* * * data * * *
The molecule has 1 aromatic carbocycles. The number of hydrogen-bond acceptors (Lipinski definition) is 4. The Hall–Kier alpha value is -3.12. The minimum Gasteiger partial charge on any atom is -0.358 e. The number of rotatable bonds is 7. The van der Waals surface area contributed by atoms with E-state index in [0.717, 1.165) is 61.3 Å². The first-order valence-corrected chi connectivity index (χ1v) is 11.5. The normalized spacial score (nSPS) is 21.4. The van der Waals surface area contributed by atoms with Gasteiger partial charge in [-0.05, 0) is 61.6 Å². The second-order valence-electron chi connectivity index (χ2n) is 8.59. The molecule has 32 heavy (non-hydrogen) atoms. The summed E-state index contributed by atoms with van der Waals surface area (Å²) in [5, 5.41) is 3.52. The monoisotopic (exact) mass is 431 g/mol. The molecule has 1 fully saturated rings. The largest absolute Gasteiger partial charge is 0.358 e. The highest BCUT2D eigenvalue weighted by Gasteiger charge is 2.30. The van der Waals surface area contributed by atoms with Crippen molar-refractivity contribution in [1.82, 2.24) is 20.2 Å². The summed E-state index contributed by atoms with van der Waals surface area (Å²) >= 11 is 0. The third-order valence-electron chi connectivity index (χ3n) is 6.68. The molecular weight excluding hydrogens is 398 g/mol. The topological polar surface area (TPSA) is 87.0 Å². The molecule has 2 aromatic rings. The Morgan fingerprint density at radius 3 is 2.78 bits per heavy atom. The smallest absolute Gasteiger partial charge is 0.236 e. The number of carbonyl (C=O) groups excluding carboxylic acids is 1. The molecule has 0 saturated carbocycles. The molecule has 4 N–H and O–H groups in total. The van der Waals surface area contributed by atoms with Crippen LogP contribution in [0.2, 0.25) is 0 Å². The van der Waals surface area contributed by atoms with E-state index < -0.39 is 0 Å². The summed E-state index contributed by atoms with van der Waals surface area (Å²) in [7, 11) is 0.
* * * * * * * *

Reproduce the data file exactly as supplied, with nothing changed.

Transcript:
The molecule has 1 aromatic carbocycles. The number of hydrogen-bond acceptors (Lipinski definition) is 4. The Hall–Kier alpha value is -3.12. The minimum Gasteiger partial charge on any atom is -0.358 e. The number of rotatable bonds is 7. The van der Waals surface area contributed by atoms with E-state index in [0.717, 1.165) is 61.3 Å². The first-order valence-corrected chi connectivity index (χ1v) is 11.5. The normalized spacial score (nSPS) is 21.4. The van der Waals surface area contributed by atoms with Gasteiger partial charge in [-0.05, 0) is 61.6 Å². The second-order valence-electron chi connectivity index (χ2n) is 8.59. The molecule has 32 heavy (non-hydrogen) atoms. The summed E-state index contributed by atoms with van der Waals surface area (Å²) in [5, 5.41) is 3.52. The monoisotopic (exact) mass is 431 g/mol. The molecule has 1 fully saturated rings. The largest absolute Gasteiger partial charge is 0.358 e. The highest BCUT2D eigenvalue weighted by Gasteiger charge is 2.30. The van der Waals surface area contributed by atoms with Crippen molar-refractivity contribution in [1.82, 2.24) is 20.2 Å². The summed E-state index contributed by atoms with van der Waals surface area (Å²) >= 11 is 0. The third-order valence-electron chi connectivity index (χ3n) is 6.68. The molecular weight excluding hydrogens is 398 g/mol. The topological polar surface area (TPSA) is 87.0 Å². The molecule has 2 aromatic rings. The Morgan fingerprint density at radius 3 is 2.78 bits per heavy atom. The smallest absolute Gasteiger partial charge is 0.236 e. The number of carbonyl (C=O) groups excluding carboxylic acids is 1. The molecule has 0 saturated carbocycles. The molecule has 4 N–H and O–H groups in total. The van der Waals surface area contributed by atoms with Crippen LogP contribution in [0.2, 0.25) is 0 Å². The van der Waals surface area contributed by atoms with E-state index < -0.39 is 0 Å². The summed E-state index contributed by atoms with van der Waals surface area (Å²) in [7, 11) is 0.